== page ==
Nonalcoholic fatty liver disease: current issues and novel treatment approaches.Drugs 2013; 73(1):1-14D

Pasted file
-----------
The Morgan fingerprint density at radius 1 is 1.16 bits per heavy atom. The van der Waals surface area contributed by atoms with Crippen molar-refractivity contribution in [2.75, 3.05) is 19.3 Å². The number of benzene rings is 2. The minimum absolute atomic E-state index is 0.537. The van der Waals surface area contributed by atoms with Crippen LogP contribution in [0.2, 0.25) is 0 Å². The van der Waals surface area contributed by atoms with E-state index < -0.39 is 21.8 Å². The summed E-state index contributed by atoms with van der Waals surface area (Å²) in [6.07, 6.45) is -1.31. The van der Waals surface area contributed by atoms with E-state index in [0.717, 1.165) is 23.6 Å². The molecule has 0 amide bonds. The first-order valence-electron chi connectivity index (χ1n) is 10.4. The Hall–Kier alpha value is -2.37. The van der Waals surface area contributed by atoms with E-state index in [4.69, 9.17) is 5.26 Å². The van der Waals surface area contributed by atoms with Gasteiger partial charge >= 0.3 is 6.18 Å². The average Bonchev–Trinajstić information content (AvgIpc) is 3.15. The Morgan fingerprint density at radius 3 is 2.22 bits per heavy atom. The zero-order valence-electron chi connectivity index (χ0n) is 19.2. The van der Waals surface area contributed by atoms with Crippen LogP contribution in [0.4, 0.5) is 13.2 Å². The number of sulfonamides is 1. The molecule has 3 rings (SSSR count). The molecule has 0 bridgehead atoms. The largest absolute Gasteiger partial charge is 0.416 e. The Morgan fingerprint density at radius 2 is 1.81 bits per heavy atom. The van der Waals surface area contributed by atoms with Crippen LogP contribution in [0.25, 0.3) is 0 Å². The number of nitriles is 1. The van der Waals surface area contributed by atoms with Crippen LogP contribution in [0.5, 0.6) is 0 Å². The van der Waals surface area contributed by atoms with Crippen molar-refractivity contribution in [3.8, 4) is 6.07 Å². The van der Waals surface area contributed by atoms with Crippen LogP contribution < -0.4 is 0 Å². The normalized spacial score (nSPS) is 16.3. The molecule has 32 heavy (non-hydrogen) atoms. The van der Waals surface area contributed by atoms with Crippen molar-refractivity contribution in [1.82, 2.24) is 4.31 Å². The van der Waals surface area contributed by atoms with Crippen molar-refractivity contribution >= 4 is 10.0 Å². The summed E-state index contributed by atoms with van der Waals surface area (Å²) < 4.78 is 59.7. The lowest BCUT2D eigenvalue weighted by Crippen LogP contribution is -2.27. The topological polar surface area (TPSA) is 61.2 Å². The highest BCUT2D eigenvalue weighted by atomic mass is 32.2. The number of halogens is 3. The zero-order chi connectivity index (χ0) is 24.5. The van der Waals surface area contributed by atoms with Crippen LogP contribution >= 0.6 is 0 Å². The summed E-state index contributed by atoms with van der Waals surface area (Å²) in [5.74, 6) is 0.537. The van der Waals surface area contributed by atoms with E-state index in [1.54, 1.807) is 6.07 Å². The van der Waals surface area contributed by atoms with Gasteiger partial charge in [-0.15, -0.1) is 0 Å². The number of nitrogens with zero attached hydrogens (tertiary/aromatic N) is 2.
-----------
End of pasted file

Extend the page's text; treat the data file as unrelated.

Nonalcoholic fatty liver disease (NAFLD) is considered the most common liver disorder in the Western world. It is commonly associated with insulin resistance, obesity, dyslipidaemia, type 2 diabetes mellitus (T2DM) and cardiovascular disease. Nonalcoholic steatohepatitis (NASH) is characterized by steatosis with necroinflammation and eventual fibrosis, which can lead to end-stage liver disease and hepatocellular carcinoma. Its pathogenesis is complex, and involves a state of 'lipotoxicity' in which insulin resistance, with increased free fatty acid release from adipose tissue to the liver, play a key role in the onset of a 'lipotoxic liver disease' and its progression to NASH. The diagnosis of NASH is challenging, as most affected patients are symptom free and the role of routine screening is not clearly established. A complete medical history is important to rule out other causes of fatty liver disease (alcohol abuse, medications, other). Plasma aminotransferase levels and liver ultrasound are helpful in the diagnosis of NAFLD/NASH, but a liver biopsy is often required for a definitive diagnosis. However, there is an active search for plasma biomarkers and imaging techniques that may non-invasively aid in the diagnosis. The treatment of NASH requires a multifaceted approach. The goal is to reverse obesity-associated lipotoxicity and insulin resistance via lifestyle intervention. Although there is no pharmacological agent approved for the treatment of NAFLD, vitamin E (in patients without T2DM) and the thiazolidinedione pioglitazone (in patients with and without T2DM) have shown the most consistent results in randomized controlled trials. This review concentrates on our current understanding of the disease, with a focus on the existing therapeutic approaches and potential future pharmacological developments for NAFLD and NASH.